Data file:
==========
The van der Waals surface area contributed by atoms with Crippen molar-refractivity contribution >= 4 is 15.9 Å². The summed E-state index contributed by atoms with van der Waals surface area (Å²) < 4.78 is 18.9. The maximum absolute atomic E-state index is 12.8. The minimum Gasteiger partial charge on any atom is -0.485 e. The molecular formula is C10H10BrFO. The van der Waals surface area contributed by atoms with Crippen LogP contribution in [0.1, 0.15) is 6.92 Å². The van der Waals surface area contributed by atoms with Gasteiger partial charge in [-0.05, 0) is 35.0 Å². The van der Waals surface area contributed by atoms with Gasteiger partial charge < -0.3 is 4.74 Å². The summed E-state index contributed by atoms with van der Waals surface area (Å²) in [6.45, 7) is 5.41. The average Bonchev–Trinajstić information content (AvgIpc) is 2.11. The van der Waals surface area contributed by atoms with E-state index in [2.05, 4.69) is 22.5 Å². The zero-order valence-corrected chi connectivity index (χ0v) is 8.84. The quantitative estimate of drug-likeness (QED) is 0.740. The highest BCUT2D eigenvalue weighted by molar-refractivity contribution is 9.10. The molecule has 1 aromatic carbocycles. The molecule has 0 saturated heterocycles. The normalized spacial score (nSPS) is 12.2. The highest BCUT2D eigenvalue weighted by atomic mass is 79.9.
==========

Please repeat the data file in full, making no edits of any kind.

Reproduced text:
The van der Waals surface area contributed by atoms with Crippen molar-refractivity contribution >= 4 is 15.9 Å². The summed E-state index contributed by atoms with van der Waals surface area (Å²) < 4.78 is 18.9. The maximum absolute atomic E-state index is 12.8. The minimum Gasteiger partial charge on any atom is -0.485 e. The molecular formula is C10H10BrFO. The van der Waals surface area contributed by atoms with Crippen LogP contribution in [0.1, 0.15) is 6.92 Å². The van der Waals surface area contributed by atoms with Gasteiger partial charge in [-0.05, 0) is 35.0 Å². The van der Waals surface area contributed by atoms with Gasteiger partial charge < -0.3 is 4.74 Å². The summed E-state index contributed by atoms with van der Waals surface area (Å²) in [6.45, 7) is 5.41. The average Bonchev–Trinajstić information content (AvgIpc) is 2.11. The van der Waals surface area contributed by atoms with E-state index in [2.05, 4.69) is 22.5 Å². The zero-order valence-corrected chi connectivity index (χ0v) is 8.84. The quantitative estimate of drug-likeness (QED) is 0.740. The highest BCUT2D eigenvalue weighted by molar-refractivity contribution is 9.10. The molecule has 1 aromatic carbocycles. The molecule has 0 saturated heterocycles. The normalized spacial score (nSPS) is 12.2. The highest BCUT2D eigenvalue weighted by atomic mass is 79.9.